Kromrivier hovers on the border of Truitjieskraal and Stadsaal, adjoining the Matjiesrivier Reserve.  A permit gets you into the reserve, available from the Kromrivier office. Once through the gate (you’ll be given the code for the combination lock when you buy your permit), marker boards direct visitors to the parking area and once there, a short climb up leads to an incredible rock art installation estimated to be about 1,000 years old.

The scene depicts a group of people and a herd of elephants, which likely means these gentle giants once roamed through these lands.  The site has a sacred aura about it and the sign below it encourages visitors to  behave as if they were at a place of worship. The Cederberg is rich in these types of rock art sites with around 2500 documented, all priceless renderings from as far back as 8,000 years ago that tell the silent stories of the San and Khoi Bushmen who lived in the area for over 500 000 years before Settlers disturbed the status quo. According to experts like cartographer Peter Slingsby, Southern Africa probably has the richest legacy of ancient rock art in the world.


The track from the rock art to the Stadsaal rock cluster, seen on the horizon (it’s a 20 minute walk on soft sand)

Across the veld it’s fifteen to twenty minute walk – quite an effort on the loose sand – from the elephant art to Stadsaal which means city hall in Afrikaans.

looking across to Stadsaal and the path leading up to it

The caves

Silhouetted against against a vivid blue sky, the fantastical rock cluster houses an open air cave system, so named because of a National Party bosberaad that was held there pre-1948. In fact the caves were used by locals as a gathering place way before that. Across from that sacrosanct outdoor gallery, clearly visible against the sapphire sky, Stadsaal is a fantastical rock cluster that houses an open air cave system, made famous after a National Party bosberaad held there pre-1948. The caverns, framed and supported by bizarre looking pillars that look like something Antoni Gaudi might have dreamed up, were in fact used long before that time as a meeting place for local tribes and community leaders. Testament to these gatherings are a number of signatures scrawled across the main cavern wall, dating as far back s the 1800’s. allow at least 30 minutes or more to explore the airy warren.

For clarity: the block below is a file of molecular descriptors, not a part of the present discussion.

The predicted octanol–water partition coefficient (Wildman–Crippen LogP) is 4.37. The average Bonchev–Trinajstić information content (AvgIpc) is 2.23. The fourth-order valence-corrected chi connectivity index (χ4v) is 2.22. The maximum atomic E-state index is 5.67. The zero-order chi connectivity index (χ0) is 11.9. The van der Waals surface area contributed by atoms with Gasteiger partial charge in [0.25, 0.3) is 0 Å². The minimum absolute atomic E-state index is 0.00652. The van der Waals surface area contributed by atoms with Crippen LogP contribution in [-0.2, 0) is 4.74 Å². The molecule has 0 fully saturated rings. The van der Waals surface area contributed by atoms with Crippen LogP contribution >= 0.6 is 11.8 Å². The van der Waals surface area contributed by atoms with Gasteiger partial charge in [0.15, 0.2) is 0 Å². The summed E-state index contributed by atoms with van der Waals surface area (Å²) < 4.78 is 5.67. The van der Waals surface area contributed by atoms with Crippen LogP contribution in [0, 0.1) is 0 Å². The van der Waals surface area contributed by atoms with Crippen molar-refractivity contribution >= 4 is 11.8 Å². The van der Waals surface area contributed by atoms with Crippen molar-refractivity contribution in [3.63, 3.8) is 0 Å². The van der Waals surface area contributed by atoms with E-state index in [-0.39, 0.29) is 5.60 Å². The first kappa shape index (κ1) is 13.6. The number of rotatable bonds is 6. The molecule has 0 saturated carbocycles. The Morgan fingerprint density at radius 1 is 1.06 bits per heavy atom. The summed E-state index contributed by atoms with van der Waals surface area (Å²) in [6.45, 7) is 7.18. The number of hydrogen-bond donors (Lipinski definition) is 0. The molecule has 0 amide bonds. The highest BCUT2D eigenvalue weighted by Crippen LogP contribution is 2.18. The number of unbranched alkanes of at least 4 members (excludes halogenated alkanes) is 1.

The geology and formations will floor you.

Kromrivier & Conservation

Kromrivier plays a key role as it is a Cape Nature Contract Reserve (the Kromrivierkloof Nature Reserve). In turn it forms part of Cederberg Conservancy in which Kromrivier provides an all-important link between the Matjiesrivier Nature Reserve and the Cederberg Wilderness Area.

Be sure to add the Cederberg to your bucket list.

Additional info

Permits: R50 for adults and R30 for kids, obtainable from the Kromrivier Cederberg Park (KCP) office- if you’re staying at KCP you don’t need to pay.

The best time (imo) to go is in March when it’s quieter and not as hot- temps can push 40 in summer

Other nearby hikes: Truitjieskraal and the Wolfberg Cracks https://www.cederberg.co.za/activities/day-hikes

Go stargazing at the Cederberg Astronomical Observatory on Dwarsrivier Farm https://www.cederbergobs.org.za/

Do a wine tasting at the Cederberg Cellars

Getting there: Take the Algeria turn off from the N7 

Hiking tip: remember to set out early in summer & in winter always be prepared for sudden changes in the weather